In reality, the Court’s decision and reasoning in Lam as to the scope of the Duty is merely a restatement of the correct and well-established legal principle of what is recoverable in a claim for wrongful dismissal. The issue was recently examined in detail in the UK Supreme Court case of Edwards v Chesterfield Royal Hospital NHS Foundation Trust [2011] UKSC 58.

Scope of the Duty

The Edwards case concerned two appellants seeking damages against their former employers for breach of the Duty on the ground that the employers had failed to comply with certain contractual disciplinary procedures which resulted in their wrongful dismissal.

The Supreme Court referred to the decision of an earlier case of Johnson v Unisys Ltd [2001] UKHL 13 in which the House of Lords had held that an employee’s claim to recover damages at common law for loss arising from the manner of his dismissal is limited with reference to the contractual notice period on and cannot be recoverable for breach of the Duty, in respect of the act of termination itself.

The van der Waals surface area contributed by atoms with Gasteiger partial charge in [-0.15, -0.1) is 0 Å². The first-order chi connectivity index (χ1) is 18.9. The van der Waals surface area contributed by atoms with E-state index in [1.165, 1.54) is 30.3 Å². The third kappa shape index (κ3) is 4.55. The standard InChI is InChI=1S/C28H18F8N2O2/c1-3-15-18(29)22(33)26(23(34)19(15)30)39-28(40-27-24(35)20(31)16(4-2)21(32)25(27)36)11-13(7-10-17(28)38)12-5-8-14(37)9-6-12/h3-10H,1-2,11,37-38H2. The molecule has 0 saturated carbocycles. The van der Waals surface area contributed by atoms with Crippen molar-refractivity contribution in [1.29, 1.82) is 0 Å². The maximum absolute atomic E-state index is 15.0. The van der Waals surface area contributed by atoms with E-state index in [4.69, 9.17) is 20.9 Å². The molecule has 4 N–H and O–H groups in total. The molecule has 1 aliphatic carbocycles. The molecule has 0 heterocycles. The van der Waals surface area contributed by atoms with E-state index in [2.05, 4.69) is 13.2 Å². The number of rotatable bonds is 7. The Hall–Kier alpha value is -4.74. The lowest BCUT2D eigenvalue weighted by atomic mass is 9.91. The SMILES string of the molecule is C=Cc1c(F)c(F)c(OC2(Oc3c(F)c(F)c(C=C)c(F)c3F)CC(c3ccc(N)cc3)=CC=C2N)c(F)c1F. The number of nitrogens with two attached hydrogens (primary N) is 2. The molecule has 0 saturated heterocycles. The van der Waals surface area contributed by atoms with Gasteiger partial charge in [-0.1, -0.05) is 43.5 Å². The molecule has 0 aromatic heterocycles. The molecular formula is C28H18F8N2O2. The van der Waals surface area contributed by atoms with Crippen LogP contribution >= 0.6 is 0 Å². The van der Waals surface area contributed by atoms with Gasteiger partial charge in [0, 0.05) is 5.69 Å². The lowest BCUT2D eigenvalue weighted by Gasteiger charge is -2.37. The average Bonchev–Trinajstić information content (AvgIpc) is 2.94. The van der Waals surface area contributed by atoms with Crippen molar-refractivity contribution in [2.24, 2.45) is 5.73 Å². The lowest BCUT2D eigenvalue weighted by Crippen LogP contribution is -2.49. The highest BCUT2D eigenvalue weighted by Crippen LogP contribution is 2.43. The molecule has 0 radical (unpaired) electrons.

Applying the same principle, the Supreme Court in Edwards considered whether the loss forming the basis of the claims flowed directly from the employer’s failure to follow the disciplinary procedures which led to the claimants’ dismissal or whether there were earlier events which preceded and were separate and independent of the act of dismissal itself.

The majority of the Supreme Court held that both claims fell outside the scope of the Duty and the claim for damages for wrongful dismissal should fail as:-

  1. one of the appellants was clearly claiming additional losses suffered ‘as a consequence’ of the dismissal; and